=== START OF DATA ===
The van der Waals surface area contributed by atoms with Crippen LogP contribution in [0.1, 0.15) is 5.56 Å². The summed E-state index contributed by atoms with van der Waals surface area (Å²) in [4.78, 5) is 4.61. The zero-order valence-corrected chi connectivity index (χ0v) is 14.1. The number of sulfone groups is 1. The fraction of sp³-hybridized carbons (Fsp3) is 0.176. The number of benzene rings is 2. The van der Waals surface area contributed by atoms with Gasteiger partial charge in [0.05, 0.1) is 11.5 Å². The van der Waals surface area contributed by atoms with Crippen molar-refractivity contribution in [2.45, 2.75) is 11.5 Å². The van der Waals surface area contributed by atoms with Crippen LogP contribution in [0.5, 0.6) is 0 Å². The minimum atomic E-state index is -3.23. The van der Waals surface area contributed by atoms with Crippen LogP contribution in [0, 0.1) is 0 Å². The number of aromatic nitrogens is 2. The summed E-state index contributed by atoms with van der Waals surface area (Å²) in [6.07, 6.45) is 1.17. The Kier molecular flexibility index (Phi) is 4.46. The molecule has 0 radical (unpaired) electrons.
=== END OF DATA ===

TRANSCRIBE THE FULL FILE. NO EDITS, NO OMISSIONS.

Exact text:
The van der Waals surface area contributed by atoms with Crippen LogP contribution in [0.1, 0.15) is 5.56 Å². The summed E-state index contributed by atoms with van der Waals surface area (Å²) in [4.78, 5) is 4.61. The zero-order valence-corrected chi connectivity index (χ0v) is 14.1. The number of sulfone groups is 1. The fraction of sp³-hybridized carbons (Fsp3) is 0.176. The number of benzene rings is 2. The van der Waals surface area contributed by atoms with Gasteiger partial charge in [0.05, 0.1) is 11.5 Å². The van der Waals surface area contributed by atoms with Crippen molar-refractivity contribution in [2.45, 2.75) is 11.5 Å². The van der Waals surface area contributed by atoms with Crippen LogP contribution in [0.5, 0.6) is 0 Å². The minimum atomic E-state index is -3.23. The van der Waals surface area contributed by atoms with Crippen LogP contribution in [0, 0.1) is 0 Å². The number of aromatic nitrogens is 2. The summed E-state index contributed by atoms with van der Waals surface area (Å²) in [6.07, 6.45) is 1.17. The Kier molecular flexibility index (Phi) is 4.46. The molecule has 0 radical (unpaired) electrons.